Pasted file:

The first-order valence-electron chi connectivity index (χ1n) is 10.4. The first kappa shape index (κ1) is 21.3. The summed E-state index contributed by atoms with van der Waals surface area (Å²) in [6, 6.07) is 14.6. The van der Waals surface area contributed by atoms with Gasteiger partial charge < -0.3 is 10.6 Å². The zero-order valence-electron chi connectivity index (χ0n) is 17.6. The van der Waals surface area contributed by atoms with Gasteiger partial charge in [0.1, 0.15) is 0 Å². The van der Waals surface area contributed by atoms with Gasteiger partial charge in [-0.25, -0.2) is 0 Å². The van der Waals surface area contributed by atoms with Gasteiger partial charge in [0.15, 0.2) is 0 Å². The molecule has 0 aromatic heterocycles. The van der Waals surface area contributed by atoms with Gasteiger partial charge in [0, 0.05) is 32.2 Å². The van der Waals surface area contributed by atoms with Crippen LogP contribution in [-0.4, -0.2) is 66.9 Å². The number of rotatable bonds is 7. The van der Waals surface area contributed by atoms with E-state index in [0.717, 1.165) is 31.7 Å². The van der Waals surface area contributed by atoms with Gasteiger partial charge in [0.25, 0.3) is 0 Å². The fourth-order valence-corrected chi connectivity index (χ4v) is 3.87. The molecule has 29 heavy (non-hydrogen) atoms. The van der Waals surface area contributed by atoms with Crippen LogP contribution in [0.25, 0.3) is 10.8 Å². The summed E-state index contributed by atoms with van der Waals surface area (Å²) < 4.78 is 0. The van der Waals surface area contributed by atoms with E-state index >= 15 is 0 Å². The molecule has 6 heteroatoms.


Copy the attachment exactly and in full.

The first-order valence-electron chi connectivity index (χ1n) is 10.4. The first kappa shape index (κ1) is 21.3. The summed E-state index contributed by atoms with van der Waals surface area (Å²) in [6, 6.07) is 14.6. The van der Waals surface area contributed by atoms with Gasteiger partial charge < -0.3 is 10.6 Å². The zero-order valence-electron chi connectivity index (χ0n) is 17.6. The van der Waals surface area contributed by atoms with Gasteiger partial charge in [0.1, 0.15) is 0 Å². The van der Waals surface area contributed by atoms with Gasteiger partial charge in [-0.25, -0.2) is 0 Å². The van der Waals surface area contributed by atoms with Gasteiger partial charge in [0.15, 0.2) is 0 Å². The molecule has 0 aromatic heterocycles. The van der Waals surface area contributed by atoms with Gasteiger partial charge in [0, 0.05) is 32.2 Å². The van der Waals surface area contributed by atoms with Crippen LogP contribution in [-0.4, -0.2) is 66.9 Å². The number of rotatable bonds is 7. The van der Waals surface area contributed by atoms with E-state index in [0.717, 1.165) is 31.7 Å². The van der Waals surface area contributed by atoms with Gasteiger partial charge in [0.25, 0.3) is 0 Å². The fourth-order valence-corrected chi connectivity index (χ4v) is 3.87. The molecule has 29 heavy (non-hydrogen) atoms. The van der Waals surface area contributed by atoms with Crippen LogP contribution in [0.25, 0.3) is 10.8 Å². The summed E-state index contributed by atoms with van der Waals surface area (Å²) < 4.78 is 0. The van der Waals surface area contributed by atoms with E-state index >= 15 is 0 Å². The molecule has 6 heteroatoms.